Reply Public Health discussion 1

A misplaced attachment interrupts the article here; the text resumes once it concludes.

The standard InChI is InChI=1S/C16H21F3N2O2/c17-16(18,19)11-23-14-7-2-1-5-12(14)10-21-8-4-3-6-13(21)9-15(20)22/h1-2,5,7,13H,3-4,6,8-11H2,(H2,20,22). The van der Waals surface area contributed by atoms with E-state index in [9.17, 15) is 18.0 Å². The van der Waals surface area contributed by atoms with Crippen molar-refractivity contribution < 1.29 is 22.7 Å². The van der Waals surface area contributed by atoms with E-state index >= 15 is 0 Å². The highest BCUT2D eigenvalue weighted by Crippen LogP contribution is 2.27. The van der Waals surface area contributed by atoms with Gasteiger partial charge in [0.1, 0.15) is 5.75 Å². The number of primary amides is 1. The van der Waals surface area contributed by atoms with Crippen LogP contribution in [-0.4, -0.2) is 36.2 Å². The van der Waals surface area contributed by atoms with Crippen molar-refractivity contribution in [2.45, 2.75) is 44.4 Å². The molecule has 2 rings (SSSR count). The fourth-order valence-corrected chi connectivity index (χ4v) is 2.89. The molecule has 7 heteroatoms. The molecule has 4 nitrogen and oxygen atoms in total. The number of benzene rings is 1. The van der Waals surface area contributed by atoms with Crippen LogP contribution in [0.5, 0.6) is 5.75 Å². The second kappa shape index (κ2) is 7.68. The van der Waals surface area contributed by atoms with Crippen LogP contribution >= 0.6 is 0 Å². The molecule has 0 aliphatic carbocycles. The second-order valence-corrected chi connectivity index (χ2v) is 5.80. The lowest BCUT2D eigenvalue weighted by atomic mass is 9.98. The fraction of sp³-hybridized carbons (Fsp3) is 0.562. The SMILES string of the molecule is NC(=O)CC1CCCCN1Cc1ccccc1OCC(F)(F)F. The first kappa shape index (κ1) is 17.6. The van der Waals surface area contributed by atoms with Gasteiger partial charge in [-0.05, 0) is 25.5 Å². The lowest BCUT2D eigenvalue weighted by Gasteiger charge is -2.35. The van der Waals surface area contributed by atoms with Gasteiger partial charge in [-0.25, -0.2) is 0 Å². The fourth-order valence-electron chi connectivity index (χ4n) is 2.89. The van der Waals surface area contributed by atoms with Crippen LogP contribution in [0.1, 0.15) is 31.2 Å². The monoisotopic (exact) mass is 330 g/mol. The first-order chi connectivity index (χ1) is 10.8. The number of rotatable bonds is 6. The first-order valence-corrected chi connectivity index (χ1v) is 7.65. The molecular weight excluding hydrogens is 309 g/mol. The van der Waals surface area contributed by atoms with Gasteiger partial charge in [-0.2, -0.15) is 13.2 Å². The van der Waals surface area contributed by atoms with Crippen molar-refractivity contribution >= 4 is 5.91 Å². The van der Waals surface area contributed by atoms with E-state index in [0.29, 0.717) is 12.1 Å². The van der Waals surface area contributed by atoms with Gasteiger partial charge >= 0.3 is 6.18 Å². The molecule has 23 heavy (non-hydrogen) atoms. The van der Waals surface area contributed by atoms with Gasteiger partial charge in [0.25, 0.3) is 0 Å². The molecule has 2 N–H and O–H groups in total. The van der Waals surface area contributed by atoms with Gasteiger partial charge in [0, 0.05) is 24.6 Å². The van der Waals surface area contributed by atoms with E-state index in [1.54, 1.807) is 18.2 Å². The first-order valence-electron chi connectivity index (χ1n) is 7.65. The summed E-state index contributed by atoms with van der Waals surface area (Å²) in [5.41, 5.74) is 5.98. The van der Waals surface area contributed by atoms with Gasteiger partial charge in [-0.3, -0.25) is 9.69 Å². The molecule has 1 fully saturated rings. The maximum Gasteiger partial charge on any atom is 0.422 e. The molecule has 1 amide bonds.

To reply : It is all right to disagree with something posted by another, ____________________________________________________________ Discussion Question: The terms population and community are frequently used interchangeably but there are differences. What are those differences and how do those differences relate to the role of the public health nurse? Are nurses seen as leaders in public health? If yes, what have you observed that supports your answer? If not, why do you think that is true and what do think needs to change? How does public health nursing practice support the core functions of public health? Which of the 10 Essential Health Services are nurses most involved? Public Health Nursing Ginger Arwood posted Jun 25, 2020 5:33 PM This page automatically marks posts as read as you scroll.Adjust automatic marking as read setting The term population-based nursing refers to the targeted practice of nursing to specific groups of people with similar needs to achieve the best outcomes. The term population can also be defined as all people or inhabitants constituting a race, class, or group living within a specified area. The term community is defined as a group of people living in the same area who often share common cultural and historical heritage. The public health nurse works with communities and populations equally, focusing on primary prevention and health promotion. The public health nurse is heavily involved in the education and health prevention of the population and communities and works tirelessly in providing education and health care for the betterment of the neighborhood (American Nurses Association, 2012). Since the 2000s, public health nursing has emerged to a widely recognized leader of community education and health with nurses leading the way. The health care system has embraced public health nurses as a fundamental approach to achieving the goals of staying healthy amongst individuals within the community. Nurses today are leaders in educating the public regarding health issues and are on the front line to evaluate and inform people regarding healthcare-related issues (Yphantides, Escoboza, & Macchione, 2015). For example, public health nurses provide care and education within public community centers, homes, and workplaces. Some public health nurses will educate the public regarding diabetes care and healthy eating habits. Other public health nurses will inform the public regarding the importance of immunizations and establishing resources within the community (Robert Wood Johnson Foundation, 2014). Public health nurses function in public health of assessment, assurance, and policy development. The public health nurse’s focus is the promotion of health, maintaining the health of populations, and preventing illness and injury within populations. The 10 essential public health services describe the public health activities communities nurses should undertake. Nursing is most involved in the monitoring of health status and solving community health problems, to inform, educate and empower about health issues, and to link people to health care services to ensure the continuation of health care ( U.S. Department of Health and Human Services, 2020). References American Nurses Association. (2012). Evolving public health nursing roles: Focus on community participatory health promotion and prevention. American Nurses Association, 7(2). http://ojin.nursingworld.org/MainMenuCategories/ANAMarketplace/ANAPeriodicals/OJIN/TableofContents/Vol-17-2012/No2-May-2012/Evolving-Public-Health-Nursing-Roles.html Robert Wood Johnson Foundation. (2014). Preparing nurses for leadership in public policy. RWJF. https://www.rwjf.org/en/library/articles-and-news/2014/02/preparing-nurses-for-leadership-in-public-policy.html U.S. Department of Health and Human Services. (2020, May 21). CDC – Public health system and the 10 essential public health services – OSTLTS. Centers for Disease Control and Prevention. https://www.cdc.gov/publichealthgateway/publichealthservices/essentialhealthservices.html Yphantides, N., Escoboza, S., & Macchione, N. (2015). Leadership in public health: New competencies for the future. Frontiers in Public Health, 3. https://doi.org/10.3389/fpubh.2015.00024

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